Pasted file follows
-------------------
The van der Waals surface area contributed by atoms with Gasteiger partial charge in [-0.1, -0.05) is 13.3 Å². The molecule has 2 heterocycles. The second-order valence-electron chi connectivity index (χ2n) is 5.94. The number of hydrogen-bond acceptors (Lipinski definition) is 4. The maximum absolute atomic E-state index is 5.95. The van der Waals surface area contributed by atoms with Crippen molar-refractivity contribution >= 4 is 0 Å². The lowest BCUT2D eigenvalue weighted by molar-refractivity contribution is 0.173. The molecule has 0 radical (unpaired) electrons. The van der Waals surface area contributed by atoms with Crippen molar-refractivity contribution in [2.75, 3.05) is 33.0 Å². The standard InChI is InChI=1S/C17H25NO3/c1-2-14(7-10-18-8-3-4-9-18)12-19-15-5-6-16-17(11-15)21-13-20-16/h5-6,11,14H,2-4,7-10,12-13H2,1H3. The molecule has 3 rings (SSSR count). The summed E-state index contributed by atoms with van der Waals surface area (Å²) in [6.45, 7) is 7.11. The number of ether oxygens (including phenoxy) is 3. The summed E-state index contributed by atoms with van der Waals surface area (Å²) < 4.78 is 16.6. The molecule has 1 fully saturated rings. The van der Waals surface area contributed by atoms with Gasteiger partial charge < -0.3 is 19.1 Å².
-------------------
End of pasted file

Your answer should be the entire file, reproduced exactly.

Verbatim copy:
The van der Waals surface area contributed by atoms with Gasteiger partial charge in [-0.1, -0.05) is 13.3 Å². The molecule has 2 heterocycles. The second-order valence-electron chi connectivity index (χ2n) is 5.94. The number of hydrogen-bond acceptors (Lipinski definition) is 4. The maximum absolute atomic E-state index is 5.95. The van der Waals surface area contributed by atoms with Crippen molar-refractivity contribution >= 4 is 0 Å². The lowest BCUT2D eigenvalue weighted by molar-refractivity contribution is 0.173. The molecule has 0 radical (unpaired) electrons. The van der Waals surface area contributed by atoms with Crippen molar-refractivity contribution in [2.75, 3.05) is 33.0 Å². The standard InChI is InChI=1S/C17H25NO3/c1-2-14(7-10-18-8-3-4-9-18)12-19-15-5-6-16-17(11-15)21-13-20-16/h5-6,11,14H,2-4,7-10,12-13H2,1H3. The molecule has 3 rings (SSSR count). The summed E-state index contributed by atoms with van der Waals surface area (Å²) in [6.45, 7) is 7.11. The number of ether oxygens (including phenoxy) is 3. The summed E-state index contributed by atoms with van der Waals surface area (Å²) < 4.78 is 16.6. The molecule has 1 fully saturated rings. The van der Waals surface area contributed by atoms with Gasteiger partial charge < -0.3 is 19.1 Å².